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On the Right Track

On the Right Track

My days of being a professional interviewee are over.  Since moving to North Carolina, I’ve haven’t worked, and the transition hasn’t been easy.  One would think that since I had all the time in the world, I would be much more productive than I’ve been.  That happens they say, when you suddenly stop what you’ve been doing – you lose that momentum and that is what I did the minute I said my farewell to my last job. 

I tried to find humorous things about my journey looking for a new job and trust me, there is nothing funny about not earning a paycheck.  You question every decision you ever made and then your self-esteem plummets to unchartered waters (lots of tears!).  Your heart fills with hope the minute someone calls or emails you about scheduling an interview and when you realize it’s not a good fit, your emotions act very much like a pendulum swinging to the other extreme.  I’ve been fortunate that my resume has been read and been called for interviews.  From those, I’ve acquired some interesting and humorous stories about my attempt to climb the professional ladder.

My first interview was for a part-time position at a non-profit organization that provided medical equipment to underdeveloped countries.  The 25 year old kid/baby manager who interviewed me reeked of foreign cigarettes, was still too young to be jaded and believed he could save the world.  Throughout the entire interview I imagined spraying Febreeze on his ripped jeans, combing his overgrown hair and asking him if he wanted a breath mint.  Granted, I was way, WAY over qualified but what was most surprising to me was that I didn’t get the job. I didn’t even want it; I just wanted to be offered the position.  I think when I breathed in deeply after exiting his office was the nail in that proverbial coffin.

One thing that was new to me was the process of phone interviews, as the last time I interviewed was over 12 years ago.   It’s a hard concept to embrace as most hiring managers feel they can sum up a person’s career in 30 minutes or less.  I’m not a big fan of the phone interview as you can’t read the expressions of what others are thinking.  There were times during a phone screen when all I could hear were crickets in the background.  There was absolute silence on the other end.  Did I just lose my phone connection or worse, put someone to sleep?   The most difficult part of a phone interview is when you are trying to be clever or say the wittiest remark and fear it will be interpreted the wrong way.  After tons of practice with the initial phone process, I did make it to the next round when I made a Human Resources person cry on the phone.  This lovely lady, who was clearly compassionate, literally broke down in tears (I heard sniffles) when I was asked to relay my most significant professional moment.  I was called in for a 2nd interview, but not before the same woman sent me 5 versions of my interview schedule, misspelling names and titles.  The organization only had 14 people.  Really.  This position was advertised as full time and I was offered a temporary contract because as she put it “they had an emergency budget meeting”.  Uh, really? Couldn’t they have done that before advertising the job?  No thank you and I ran the other way.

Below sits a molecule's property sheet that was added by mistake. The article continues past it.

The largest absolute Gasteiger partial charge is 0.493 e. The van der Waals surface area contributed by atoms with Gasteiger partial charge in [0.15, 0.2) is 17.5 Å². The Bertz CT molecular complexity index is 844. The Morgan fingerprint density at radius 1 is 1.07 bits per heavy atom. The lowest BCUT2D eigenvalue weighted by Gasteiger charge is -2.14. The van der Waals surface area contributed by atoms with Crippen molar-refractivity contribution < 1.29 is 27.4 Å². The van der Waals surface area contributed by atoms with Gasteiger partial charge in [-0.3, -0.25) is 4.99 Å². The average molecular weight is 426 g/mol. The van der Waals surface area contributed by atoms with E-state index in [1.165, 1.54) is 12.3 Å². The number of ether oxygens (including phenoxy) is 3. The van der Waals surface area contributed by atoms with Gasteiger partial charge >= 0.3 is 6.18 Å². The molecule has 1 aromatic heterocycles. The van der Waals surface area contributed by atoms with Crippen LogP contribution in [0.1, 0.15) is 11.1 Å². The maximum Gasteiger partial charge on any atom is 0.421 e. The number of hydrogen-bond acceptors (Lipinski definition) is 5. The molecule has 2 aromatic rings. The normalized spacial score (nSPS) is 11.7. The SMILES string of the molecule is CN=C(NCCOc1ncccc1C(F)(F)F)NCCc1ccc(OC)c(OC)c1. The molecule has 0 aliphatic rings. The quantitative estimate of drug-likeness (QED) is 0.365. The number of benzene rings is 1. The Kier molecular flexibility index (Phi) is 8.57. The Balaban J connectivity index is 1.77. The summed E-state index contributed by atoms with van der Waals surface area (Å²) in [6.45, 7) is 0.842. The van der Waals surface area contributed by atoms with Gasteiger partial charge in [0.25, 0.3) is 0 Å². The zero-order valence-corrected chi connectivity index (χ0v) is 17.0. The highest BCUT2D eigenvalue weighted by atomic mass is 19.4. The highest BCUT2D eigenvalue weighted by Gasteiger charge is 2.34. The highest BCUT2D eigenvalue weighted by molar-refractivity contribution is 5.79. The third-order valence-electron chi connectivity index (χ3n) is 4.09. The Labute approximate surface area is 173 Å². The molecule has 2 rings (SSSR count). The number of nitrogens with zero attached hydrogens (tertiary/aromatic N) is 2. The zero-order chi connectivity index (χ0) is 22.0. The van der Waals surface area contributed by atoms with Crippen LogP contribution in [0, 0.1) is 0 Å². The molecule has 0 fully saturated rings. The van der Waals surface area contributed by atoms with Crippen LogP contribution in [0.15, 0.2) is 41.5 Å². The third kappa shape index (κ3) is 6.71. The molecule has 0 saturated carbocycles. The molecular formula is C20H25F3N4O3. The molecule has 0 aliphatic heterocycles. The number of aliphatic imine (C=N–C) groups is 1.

What was more agonizing during my quest for employment was getting past the first, second and sometimes 3rd round of prying questions and then losing out to someone younger with less experience (hint: money), revamping of the department (another hint: money), or worse, I’m overqualified (final hint: money).  Perhaps if I readjusted my expectations or lied about my experience, I would have been employed before now.

There were many times I was so down about not being offered a position, I was ready to settle, settle for anyone who would have me.  You know, I have a lot to offer and the way things were going, someone would get it for cheap, like selling my soul, which brings me to another impressionable interview with a notable Psychoanalytic Society in the area.  They were looking for someone to plan their educational courses.  When I arrived at their offices, I was unaware that I had to ring an inside doorbell signaling my arrival.  If it wasn’t for a couple going to marriage counseling I would still be sitting there.  I am convinced that it was a “test” to see how observant one is, like a lab rat.  After the interview with 3 shrinks over analyzing my answers, I felt worse than before I arrived.  “Hmm, I see.” (with a hand to their chin) “how do you feel about that?”  Like shit, thank you very much.

After a significant drought,  I was offered a great job, but not before being offered two other positions within a two week period.   Talk about feast or famine.  I’m on a high and am wanted, professionally speaking.  I look forward to the start of 2014 being gainfully employed and regaining that momentum.  Go Tarheels!

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